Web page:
To make all these possible, the government have been working on the establishment of Industrial zones.
Let's take the Bole Lemi industrial zone. In that zone, some 20 foreign companies are setting up in the Bole Lemi industrial zone on the outskirts of Addis Ababa, which on completion will be the first of its kind constructed by the government.
According to the Ministry of Industry, around 20 foreign companies have secured factories at the site. The initial phase has seen the government develop some 156 hectares of land, out of which five companies have already started to install machinery on a 38 hectare portion.
The Taiwanese George Shoe Corporation Private Limited Company, best known as the George Gloria Group, is a large Chinese shoe manufacturer, poised to finalize installation of its factory in about two months’ time. It has leased two sheds on a site of approximately 16.6 hectares. The Corporation said that shoe production will commence in May. He added that the company has devoted some 150 million birr as an initial investment. When the factory reaches full capacity it will employ around 1,000 regular workers, with 100 percent of goods to be exported to China and the US markets.
Other companies in the industrial zone include the South Korean K.E.I, the Indian Karli International and the Pakistani A.N.F garment factories, which are all working to install machinery at Bole Lemi. There are also five more the five companies to start full operation soon, creating 5,000 local employees will be offered job opportunities.
The development of the five sheds at Bole Lemi has already cost the government some 349 million birr, and the remaining 15 factories will require an additional 1.76 billion birr. For the second phase of the Bole Lemi development some 186 hectares of land is required, with the zone expected to be completed by next year.
The government plans to erect more industrial zones in the eastern and northern parts of the country, namely Dire Dawa industrial zone and Kombolcha industrial zone, Bole Lemi phase-II industrial zone, Kilinto industrial zones, are among the huge industrial zones which are now are now under feasibility studies.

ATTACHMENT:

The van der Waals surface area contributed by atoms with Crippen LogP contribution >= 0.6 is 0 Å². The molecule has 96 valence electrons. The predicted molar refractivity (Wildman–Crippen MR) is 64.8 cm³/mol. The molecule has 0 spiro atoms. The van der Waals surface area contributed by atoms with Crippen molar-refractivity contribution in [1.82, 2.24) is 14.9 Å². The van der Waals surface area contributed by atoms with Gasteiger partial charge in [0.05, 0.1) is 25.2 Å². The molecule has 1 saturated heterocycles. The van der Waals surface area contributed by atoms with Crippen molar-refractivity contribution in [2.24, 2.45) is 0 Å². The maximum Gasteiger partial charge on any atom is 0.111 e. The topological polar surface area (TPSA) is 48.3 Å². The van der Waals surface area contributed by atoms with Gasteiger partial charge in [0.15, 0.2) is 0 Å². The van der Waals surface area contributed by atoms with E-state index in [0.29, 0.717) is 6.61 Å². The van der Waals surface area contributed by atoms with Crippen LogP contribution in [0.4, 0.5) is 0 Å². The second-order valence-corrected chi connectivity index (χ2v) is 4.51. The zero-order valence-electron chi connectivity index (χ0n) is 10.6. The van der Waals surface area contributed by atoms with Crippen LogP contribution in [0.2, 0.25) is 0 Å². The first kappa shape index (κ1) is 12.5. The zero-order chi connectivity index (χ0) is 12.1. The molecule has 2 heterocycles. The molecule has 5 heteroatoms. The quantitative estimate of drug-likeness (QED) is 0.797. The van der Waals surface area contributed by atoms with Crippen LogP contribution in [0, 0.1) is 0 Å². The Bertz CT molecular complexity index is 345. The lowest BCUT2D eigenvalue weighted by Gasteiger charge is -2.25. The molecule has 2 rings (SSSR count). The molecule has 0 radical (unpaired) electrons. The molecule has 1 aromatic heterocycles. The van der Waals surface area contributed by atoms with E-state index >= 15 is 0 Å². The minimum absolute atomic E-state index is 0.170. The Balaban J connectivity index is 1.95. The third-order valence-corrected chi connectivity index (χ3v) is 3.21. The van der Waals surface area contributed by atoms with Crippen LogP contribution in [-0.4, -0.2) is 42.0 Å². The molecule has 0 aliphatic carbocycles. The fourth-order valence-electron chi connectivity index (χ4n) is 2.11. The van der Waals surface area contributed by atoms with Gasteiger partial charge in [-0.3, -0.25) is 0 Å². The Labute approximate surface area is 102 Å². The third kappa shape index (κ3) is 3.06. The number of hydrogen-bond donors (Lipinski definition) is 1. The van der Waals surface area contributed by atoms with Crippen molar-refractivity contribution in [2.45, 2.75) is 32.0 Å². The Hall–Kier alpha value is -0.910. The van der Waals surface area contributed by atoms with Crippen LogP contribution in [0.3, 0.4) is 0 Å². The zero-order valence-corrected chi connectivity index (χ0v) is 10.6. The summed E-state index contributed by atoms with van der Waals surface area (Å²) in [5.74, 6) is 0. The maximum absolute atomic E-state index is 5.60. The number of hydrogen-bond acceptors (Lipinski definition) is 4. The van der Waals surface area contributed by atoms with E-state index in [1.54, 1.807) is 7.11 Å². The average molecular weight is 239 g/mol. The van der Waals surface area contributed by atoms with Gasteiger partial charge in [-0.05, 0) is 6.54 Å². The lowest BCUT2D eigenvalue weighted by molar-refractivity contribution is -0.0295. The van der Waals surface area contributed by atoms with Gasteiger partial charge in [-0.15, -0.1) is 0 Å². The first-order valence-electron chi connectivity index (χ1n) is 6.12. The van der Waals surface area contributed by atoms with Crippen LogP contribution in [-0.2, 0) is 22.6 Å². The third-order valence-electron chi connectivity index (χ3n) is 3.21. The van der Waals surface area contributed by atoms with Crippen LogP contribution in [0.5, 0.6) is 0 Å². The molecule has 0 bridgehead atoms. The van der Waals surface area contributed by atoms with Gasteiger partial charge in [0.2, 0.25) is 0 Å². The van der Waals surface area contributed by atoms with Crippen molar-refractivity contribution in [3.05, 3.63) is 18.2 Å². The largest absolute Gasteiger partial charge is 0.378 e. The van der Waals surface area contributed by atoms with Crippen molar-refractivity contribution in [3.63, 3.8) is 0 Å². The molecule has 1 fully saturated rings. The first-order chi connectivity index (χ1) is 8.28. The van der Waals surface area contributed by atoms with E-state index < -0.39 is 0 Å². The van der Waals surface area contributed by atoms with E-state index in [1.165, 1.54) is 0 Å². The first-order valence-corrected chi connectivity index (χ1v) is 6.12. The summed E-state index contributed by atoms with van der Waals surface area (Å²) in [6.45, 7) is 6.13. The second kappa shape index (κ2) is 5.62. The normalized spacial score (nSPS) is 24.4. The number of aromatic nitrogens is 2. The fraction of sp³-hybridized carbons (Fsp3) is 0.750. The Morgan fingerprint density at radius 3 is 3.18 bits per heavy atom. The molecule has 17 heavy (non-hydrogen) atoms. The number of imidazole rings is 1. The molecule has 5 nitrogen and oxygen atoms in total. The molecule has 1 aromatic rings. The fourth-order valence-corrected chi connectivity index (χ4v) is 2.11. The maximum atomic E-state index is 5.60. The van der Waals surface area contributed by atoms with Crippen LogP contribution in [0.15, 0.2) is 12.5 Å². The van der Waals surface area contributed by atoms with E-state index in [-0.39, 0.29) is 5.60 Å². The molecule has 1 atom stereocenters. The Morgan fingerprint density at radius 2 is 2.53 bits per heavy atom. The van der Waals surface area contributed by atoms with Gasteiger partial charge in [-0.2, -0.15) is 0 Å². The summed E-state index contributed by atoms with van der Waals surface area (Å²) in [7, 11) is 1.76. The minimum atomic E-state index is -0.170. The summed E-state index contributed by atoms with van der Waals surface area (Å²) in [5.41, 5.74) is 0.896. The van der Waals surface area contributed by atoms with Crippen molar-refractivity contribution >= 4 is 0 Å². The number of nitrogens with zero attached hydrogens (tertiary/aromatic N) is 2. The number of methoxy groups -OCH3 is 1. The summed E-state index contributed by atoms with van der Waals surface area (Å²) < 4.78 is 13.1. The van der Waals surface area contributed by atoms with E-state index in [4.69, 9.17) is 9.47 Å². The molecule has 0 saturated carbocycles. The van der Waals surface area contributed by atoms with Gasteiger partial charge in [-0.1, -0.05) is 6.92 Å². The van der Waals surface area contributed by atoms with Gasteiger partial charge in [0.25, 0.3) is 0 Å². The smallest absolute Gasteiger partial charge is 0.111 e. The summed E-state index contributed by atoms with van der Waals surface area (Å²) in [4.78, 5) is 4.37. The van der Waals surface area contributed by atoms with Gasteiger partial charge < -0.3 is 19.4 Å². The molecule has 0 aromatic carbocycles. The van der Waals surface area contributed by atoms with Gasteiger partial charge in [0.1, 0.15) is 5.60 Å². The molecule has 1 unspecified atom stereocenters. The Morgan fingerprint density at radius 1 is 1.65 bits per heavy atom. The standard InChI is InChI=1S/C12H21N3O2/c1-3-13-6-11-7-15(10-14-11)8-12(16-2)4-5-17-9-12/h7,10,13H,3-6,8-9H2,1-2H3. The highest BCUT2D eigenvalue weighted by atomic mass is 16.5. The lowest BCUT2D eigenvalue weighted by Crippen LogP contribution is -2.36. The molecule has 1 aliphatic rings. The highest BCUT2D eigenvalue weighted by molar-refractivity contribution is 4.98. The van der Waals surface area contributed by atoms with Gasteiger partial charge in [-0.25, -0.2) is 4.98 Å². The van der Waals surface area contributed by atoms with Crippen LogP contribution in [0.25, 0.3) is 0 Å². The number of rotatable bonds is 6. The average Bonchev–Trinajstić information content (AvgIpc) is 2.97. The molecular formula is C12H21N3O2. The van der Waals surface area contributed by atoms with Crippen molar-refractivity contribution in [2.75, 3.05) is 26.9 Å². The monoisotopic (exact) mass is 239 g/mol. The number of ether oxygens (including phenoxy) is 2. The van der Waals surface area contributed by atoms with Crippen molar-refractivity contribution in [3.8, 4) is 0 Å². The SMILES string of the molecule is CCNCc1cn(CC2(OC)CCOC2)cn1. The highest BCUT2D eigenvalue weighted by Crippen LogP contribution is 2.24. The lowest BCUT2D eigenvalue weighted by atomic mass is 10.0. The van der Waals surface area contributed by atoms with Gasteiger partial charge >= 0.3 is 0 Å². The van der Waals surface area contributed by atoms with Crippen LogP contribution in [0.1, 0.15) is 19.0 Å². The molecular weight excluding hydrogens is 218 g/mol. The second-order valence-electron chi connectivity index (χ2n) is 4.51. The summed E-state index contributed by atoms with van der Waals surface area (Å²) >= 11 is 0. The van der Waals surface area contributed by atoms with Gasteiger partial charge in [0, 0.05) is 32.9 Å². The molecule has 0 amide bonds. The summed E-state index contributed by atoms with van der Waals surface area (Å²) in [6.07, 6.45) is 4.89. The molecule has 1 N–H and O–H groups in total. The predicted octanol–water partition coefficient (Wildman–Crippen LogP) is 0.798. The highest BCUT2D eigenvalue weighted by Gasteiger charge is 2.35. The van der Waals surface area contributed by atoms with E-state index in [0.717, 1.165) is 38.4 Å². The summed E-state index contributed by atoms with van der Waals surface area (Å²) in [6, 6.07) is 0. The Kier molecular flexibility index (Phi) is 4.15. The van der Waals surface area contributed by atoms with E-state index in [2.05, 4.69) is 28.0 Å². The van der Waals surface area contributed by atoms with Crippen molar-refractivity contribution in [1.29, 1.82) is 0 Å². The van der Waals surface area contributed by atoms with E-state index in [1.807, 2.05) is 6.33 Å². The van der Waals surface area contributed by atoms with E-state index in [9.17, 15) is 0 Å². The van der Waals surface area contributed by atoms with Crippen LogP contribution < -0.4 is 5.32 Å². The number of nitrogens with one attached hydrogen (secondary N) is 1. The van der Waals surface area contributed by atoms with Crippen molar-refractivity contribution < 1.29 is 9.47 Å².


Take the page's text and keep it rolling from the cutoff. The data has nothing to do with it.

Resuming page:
Another area of progress is the Small and Micro Enterprises subsector. The performance in terms of job creation is well ahead of the GTP target for each year. About 700,000 jobs were created through micro and small enterprises (MSEs) and housing projects in the first year of the GTP, while more than 1.1 million jobs were generated in the year 2011/2012. In the second year of the GTP, about 1.7 million jobs had been created, among which 50% allotted for women. 343,000 graduates of Higher educations and technical and vocational institutions are planned to benefit from the new job opportunities.
The job creation continued at similar rate in the third year as well. Close to four million jobs were created across the country in total in the three years of the Growth & Transformation Plan period. The performance exceeded the target by over a million. The success was attributed to the expansion of micro & small enterprises (SMEs) and a number of on-going huge projects.
The Ministry of Urban Development & Construction (MoUDC) indicated that about one million of the jobs created during the reported period were temporary and it is striving to make the jobs sustainable. Town administrations have been facilitating loan service, land for manufacturing and marketing, and technical and vocational trainings for micro and small enterprises. The government has decided construction of infrastructure facilities be labour intensive in a bid to create more jobs.
Last but not least we shall note the efforts of the committed leadership to realize this industrial stride. The government has been efforting to speed up the process of license issuing and the provision of land for investors.
It is to be recalled that the "Growth with Depth: 2014 African Transformation Report" stated that:
"Since almost any serious transformation initiative would cut across several ministries and agencies close coordination is needed. This can be done only by an agent whose authority is accepted by other ministers and by the staff other ministries and agencies....... Even the United States, that great proponent of free markets, has the National Economic Council under the Office of the President.
But some countries are taking steps to improve coordination of economic policy and implementation in government. Notable examples are Ethiopia and Rwanda, where the heads of governments—the late Meles Zenawi in Ethiopia and Paul Kagame in Rwanda—play very active roles in economic policy coordination."
(We will review the industrialization stride in other sub-sectors in subsequent parts, God willing)